The Vietnam War is raging abroad, and in the United States the mood is not one of encouragement, with many questioning the necessity of the conflict, or the American involvement in it at least. To drum up some support, the military are staging a press conference to clear up a few misconceptions, and the questions are led by journalist George Beckworth (David Janssen) who is cynical about the answers he receives, but nonetheless agrees to visit the East Asian country and draw his own impressions of it first hand. Joining him will be Colonel Mike Kirby (John Wayne), also disillusioned but for different reasons: he wished to get back into combat, and soon...
He gets his wish, in this, one of the most controversial movies of its era. Notably, however, the Duke did not go to Vietnam to shoot his film, or any Viet Cong for that matter, and used the very picturesque pine forests of the state of Georgia, about as far away from a tropical jungle as he could get without actually going to Antarctica or something daft like that. Not that this stopped him being daft in other areas, as apart from the film looking nothing like the Vietnam War movie as we grew to recognise it in following decades the politics here were unlikely to be embraced by the kind of people who were being drafted into the conflict "back home".
Therefore Wayne was singled out as the main reason this effort fell so flat, although he had the backing of the actual U.S. military and the studio were quite happy to have the film made, no questions asked. So we cannot really put the blame on his shoulders exclusively, even if as director he must have been pleased with the way it turned out on the screen; in fact it comes across as a vanity project gone horribly wrong and tediously bloated. For a start, Wayne was about thirty years too old for his role, and there was something uncomfortable about seeing him go through his heroics as if denying his advancing age in a way that said, "Take that, young 'uns! If I can do this then so should you!"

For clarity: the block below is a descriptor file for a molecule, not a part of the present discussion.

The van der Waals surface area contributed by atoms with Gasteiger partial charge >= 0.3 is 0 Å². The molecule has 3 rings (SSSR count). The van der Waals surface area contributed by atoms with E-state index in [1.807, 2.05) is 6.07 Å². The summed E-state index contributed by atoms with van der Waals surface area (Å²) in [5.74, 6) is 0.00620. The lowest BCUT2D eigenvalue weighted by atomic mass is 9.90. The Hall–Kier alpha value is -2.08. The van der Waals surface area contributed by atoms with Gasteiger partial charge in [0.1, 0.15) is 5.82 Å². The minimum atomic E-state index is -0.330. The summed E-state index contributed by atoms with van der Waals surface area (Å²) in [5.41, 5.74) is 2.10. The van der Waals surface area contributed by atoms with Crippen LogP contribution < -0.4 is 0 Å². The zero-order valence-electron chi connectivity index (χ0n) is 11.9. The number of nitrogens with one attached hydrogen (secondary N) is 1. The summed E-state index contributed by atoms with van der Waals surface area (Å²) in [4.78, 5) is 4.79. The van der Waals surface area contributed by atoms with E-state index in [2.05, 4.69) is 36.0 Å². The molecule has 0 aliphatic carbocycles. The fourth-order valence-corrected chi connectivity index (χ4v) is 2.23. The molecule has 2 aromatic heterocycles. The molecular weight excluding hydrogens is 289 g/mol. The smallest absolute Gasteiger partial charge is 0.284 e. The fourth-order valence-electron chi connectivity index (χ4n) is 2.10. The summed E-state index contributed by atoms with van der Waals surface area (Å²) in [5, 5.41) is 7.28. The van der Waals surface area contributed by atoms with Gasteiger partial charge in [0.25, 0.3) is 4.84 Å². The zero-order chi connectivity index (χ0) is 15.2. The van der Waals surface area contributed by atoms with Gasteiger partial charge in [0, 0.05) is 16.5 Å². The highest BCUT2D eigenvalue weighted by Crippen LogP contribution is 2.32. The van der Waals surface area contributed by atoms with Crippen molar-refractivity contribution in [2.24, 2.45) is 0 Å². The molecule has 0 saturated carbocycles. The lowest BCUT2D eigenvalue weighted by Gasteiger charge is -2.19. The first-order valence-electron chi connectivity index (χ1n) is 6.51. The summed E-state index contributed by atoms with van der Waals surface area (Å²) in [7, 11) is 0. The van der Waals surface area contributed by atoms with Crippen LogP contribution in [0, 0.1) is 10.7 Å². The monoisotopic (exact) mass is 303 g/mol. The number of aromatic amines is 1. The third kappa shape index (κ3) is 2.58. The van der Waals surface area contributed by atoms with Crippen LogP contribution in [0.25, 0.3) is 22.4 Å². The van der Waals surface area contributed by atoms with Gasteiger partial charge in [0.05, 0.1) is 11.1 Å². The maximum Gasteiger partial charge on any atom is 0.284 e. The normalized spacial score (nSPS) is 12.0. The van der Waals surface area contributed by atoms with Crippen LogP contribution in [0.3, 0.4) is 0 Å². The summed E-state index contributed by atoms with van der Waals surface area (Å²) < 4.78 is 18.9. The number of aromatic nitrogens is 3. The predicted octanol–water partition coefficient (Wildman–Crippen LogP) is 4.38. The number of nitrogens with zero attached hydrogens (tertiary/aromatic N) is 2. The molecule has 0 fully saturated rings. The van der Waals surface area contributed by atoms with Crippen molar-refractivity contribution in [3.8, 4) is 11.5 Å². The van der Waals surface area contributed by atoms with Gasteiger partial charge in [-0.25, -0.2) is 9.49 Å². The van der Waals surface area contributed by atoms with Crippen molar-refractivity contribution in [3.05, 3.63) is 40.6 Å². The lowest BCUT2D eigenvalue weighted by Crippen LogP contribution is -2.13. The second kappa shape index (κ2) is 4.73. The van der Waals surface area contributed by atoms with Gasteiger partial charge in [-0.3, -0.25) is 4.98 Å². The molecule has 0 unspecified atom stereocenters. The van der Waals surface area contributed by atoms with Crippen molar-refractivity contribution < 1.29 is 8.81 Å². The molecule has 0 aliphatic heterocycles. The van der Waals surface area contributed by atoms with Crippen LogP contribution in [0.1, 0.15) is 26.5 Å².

Especially when Wayne would not be seeing any combat and was merely directing his fantasy version. If he had hung around till the eighties and heard Paul Hardcastle's hit single 19, he would have realised that the Vietnam War was not like the Second World War, and the black and white, goodies versus baddies propaganda movies of that past era were not going to wash in the consciousness-raising of the late sixties. Because that's what this was, a propaganda movie, and a hamfisted one at that which blithely ignored some pressing issues that were being freely debated across the world at the time. It was about as convincing as a Soviet effort in the same vein, an irony that presumably would have been lost on those who made it.
Take the treatment of the Vietnamese: they're either black-pyjama-ed homicidal maniacs, or poor, put upon victims who barely grasp the enormity of the situation they are caught in the middle of. It's no coincidence that children feature so extensively, most obviously in the character of Hamchunk (Craig Jue), the orphan who becomes the Green Berets' mascot, as that's the way the locals are presented, as infantile and unable to look after themselves without American intervention. But this is intended to get the pulse racing with derring-do as well, so there are action scenes - eventually, though Wayne does not skimp on the violence as if to acknowledge the brutality, all on the Viet Cong side of things, naturally (you cannot imagine a My Lai happening on Col Kirby's watch). Alas, it's all as cartoonish as the rest of it, and by the end where they're emulating The Dirty Dozen, if you're not thoroughly worn down with the sludgy boredom of it all then you might find some Rambo-style hawkish pleasure in the mayhem. Music by Miklos Rozsa.